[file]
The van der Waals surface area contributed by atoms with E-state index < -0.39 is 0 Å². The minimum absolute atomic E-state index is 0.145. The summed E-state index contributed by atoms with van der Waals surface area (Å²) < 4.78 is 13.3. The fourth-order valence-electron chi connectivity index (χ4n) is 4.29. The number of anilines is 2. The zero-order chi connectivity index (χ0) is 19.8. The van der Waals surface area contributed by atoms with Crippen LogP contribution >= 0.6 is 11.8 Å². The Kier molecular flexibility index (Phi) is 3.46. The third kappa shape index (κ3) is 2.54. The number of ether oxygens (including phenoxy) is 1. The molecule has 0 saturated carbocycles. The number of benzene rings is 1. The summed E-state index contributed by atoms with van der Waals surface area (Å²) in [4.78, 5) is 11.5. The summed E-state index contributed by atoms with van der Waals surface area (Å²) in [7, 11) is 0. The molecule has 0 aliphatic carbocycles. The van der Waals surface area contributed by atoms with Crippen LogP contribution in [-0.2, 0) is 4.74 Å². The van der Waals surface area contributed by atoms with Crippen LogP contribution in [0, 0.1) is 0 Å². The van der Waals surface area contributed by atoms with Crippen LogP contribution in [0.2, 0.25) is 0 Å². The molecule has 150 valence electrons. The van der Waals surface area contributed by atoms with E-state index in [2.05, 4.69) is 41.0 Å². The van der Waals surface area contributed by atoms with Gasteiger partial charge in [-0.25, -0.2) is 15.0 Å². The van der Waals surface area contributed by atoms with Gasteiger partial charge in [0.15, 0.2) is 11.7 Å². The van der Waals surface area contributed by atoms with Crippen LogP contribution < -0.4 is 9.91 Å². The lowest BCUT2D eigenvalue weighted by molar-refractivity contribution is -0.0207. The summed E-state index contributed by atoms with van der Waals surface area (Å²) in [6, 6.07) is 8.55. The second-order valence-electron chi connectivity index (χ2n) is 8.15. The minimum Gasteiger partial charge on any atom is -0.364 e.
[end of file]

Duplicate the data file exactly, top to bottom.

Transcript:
The van der Waals surface area contributed by atoms with E-state index < -0.39 is 0 Å². The minimum absolute atomic E-state index is 0.145. The summed E-state index contributed by atoms with van der Waals surface area (Å²) < 4.78 is 13.3. The fourth-order valence-electron chi connectivity index (χ4n) is 4.29. The number of anilines is 2. The zero-order chi connectivity index (χ0) is 19.8. The van der Waals surface area contributed by atoms with Crippen LogP contribution >= 0.6 is 11.8 Å². The Kier molecular flexibility index (Phi) is 3.46. The third kappa shape index (κ3) is 2.54. The number of ether oxygens (including phenoxy) is 1. The molecule has 0 saturated carbocycles. The number of benzene rings is 1. The summed E-state index contributed by atoms with van der Waals surface area (Å²) in [4.78, 5) is 11.5. The summed E-state index contributed by atoms with van der Waals surface area (Å²) in [7, 11) is 0. The molecule has 0 aliphatic carbocycles. The van der Waals surface area contributed by atoms with Crippen LogP contribution in [-0.2, 0) is 4.74 Å². The van der Waals surface area contributed by atoms with Crippen LogP contribution in [0, 0.1) is 0 Å². The van der Waals surface area contributed by atoms with Crippen LogP contribution in [0.2, 0.25) is 0 Å². The molecule has 150 valence electrons. The van der Waals surface area contributed by atoms with E-state index in [2.05, 4.69) is 41.0 Å². The van der Waals surface area contributed by atoms with Gasteiger partial charge in [-0.25, -0.2) is 15.0 Å². The van der Waals surface area contributed by atoms with Gasteiger partial charge in [0.15, 0.2) is 11.7 Å². The van der Waals surface area contributed by atoms with Crippen LogP contribution < -0.4 is 9.91 Å². The lowest BCUT2D eigenvalue weighted by molar-refractivity contribution is -0.0207. The summed E-state index contributed by atoms with van der Waals surface area (Å²) in [6, 6.07) is 8.55. The second-order valence-electron chi connectivity index (χ2n) is 8.15. The minimum Gasteiger partial charge on any atom is -0.364 e.